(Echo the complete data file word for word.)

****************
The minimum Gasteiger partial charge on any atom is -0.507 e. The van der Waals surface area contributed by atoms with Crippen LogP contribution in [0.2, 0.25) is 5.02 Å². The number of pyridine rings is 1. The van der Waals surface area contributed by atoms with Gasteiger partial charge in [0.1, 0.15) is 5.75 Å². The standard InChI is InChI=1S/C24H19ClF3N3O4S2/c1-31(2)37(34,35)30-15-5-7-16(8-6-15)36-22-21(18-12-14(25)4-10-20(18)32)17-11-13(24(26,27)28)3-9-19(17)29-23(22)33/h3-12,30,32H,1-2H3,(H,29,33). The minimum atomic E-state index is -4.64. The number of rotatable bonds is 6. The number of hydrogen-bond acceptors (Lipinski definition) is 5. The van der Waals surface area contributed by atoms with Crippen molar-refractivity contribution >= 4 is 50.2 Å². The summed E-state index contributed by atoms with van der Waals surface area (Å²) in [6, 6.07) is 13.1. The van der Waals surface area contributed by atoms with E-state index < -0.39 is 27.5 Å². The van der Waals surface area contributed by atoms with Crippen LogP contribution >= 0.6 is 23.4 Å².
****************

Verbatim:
The minimum Gasteiger partial charge on any atom is -0.507 e. The van der Waals surface area contributed by atoms with Crippen LogP contribution in [0.2, 0.25) is 5.02 Å². The number of pyridine rings is 1. The van der Waals surface area contributed by atoms with Gasteiger partial charge in [0.1, 0.15) is 5.75 Å². The standard InChI is InChI=1S/C24H19ClF3N3O4S2/c1-31(2)37(34,35)30-15-5-7-16(8-6-15)36-22-21(18-12-14(25)4-10-20(18)32)17-11-13(24(26,27)28)3-9-19(17)29-23(22)33/h3-12,30,32H,1-2H3,(H,29,33). The minimum atomic E-state index is -4.64. The number of rotatable bonds is 6. The number of hydrogen-bond acceptors (Lipinski definition) is 5. The van der Waals surface area contributed by atoms with Crippen molar-refractivity contribution >= 4 is 50.2 Å². The summed E-state index contributed by atoms with van der Waals surface area (Å²) in [6, 6.07) is 13.1. The van der Waals surface area contributed by atoms with E-state index < -0.39 is 27.5 Å². The van der Waals surface area contributed by atoms with Crippen LogP contribution >= 0.6 is 23.4 Å².